AFP Photo / Sergey Bobok

RT: Given the size of the debt and the rate of interest, how hard will it be for Ukraine to pay off its IMF loan?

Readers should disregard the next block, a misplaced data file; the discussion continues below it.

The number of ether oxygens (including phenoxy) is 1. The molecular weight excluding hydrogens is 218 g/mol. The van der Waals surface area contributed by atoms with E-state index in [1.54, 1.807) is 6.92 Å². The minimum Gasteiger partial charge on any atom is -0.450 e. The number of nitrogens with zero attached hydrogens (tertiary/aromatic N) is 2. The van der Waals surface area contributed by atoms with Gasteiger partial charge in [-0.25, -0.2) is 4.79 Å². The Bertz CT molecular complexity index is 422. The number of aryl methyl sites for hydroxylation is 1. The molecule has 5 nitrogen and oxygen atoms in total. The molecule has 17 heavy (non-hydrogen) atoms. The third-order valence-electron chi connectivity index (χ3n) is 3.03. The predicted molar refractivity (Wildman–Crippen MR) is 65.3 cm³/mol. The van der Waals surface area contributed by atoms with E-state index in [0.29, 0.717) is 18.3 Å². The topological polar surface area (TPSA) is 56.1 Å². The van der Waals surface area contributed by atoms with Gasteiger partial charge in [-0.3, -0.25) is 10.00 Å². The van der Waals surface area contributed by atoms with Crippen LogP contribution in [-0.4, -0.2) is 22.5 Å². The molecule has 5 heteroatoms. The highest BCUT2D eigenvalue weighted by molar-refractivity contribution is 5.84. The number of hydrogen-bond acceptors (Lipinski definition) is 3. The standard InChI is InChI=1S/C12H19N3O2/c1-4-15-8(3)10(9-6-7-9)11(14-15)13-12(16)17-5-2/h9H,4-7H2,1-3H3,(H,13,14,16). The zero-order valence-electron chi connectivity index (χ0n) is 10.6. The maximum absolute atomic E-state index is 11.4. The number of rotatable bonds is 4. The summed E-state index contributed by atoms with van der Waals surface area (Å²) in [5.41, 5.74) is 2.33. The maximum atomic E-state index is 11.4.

PY: It is really a tragedy for the people of Ukraine. What we see at the moment is an economy that is on the verge of a death spiral. We have obviously seen all the sorts of terrible warfare that is happening within the borders of the country that is a tragedy because actually it is the eastern corner of the country around Donetsk, where in fact industry is, that really adds to the overall GDP. Therefore, we have a problem because of course we have the loss of Crimea reverting to Russia, the Ukrainian economy, the Ukrainian nation has shrunken appreciably in the course of the last year but ultimately the amount of debt that it caused is going up. How is it going to pay for that? I really don’t know, it is going to be incredibly difficult, because what we need to see is an end to the oligarchy rather than another oligarchic president. A continuation of a sort of economic reform that has been sensationally successful in neighboring Poland. Bear in mind the fact that we are coming today from Torun in Northern Poland, this is the city which is along with the country is thriving. Why? Because it took its economic mechanism, it took its economic medicine 25 years ago; it worked incredibly hard to reach the level of prosperity, where it is breaking through towards the premier league of nations. Tragically, Ukraine is featuring the point at this stage of relegation from being economically viable. That’s the tragedy. Can they pay off their debt? It is going to be incredible difficult because let’s face it, what is the news we hear from Ukraine all the time? Terrorism, problems. Who is going to invest on the back of that? Nobody. Who is going to invest into an economy when you don’t have clear rule of law, where you cannot appreciably believe that your assets will not be in some way squandered, taken away through bribery or indeed outright stolen. Nobody. That’s why Ukraine is on the brink of economic collapse, and it is going to take a lot more than simple IMF loans, and indeed lots of money, like half a billion, being poured in to prop up what the EU has given it already. Ultimately we see a terrible situation for Ukraine; it is going to find it very hard to pay off its debt because unfortunately, there is no seriously tangible economy within the country.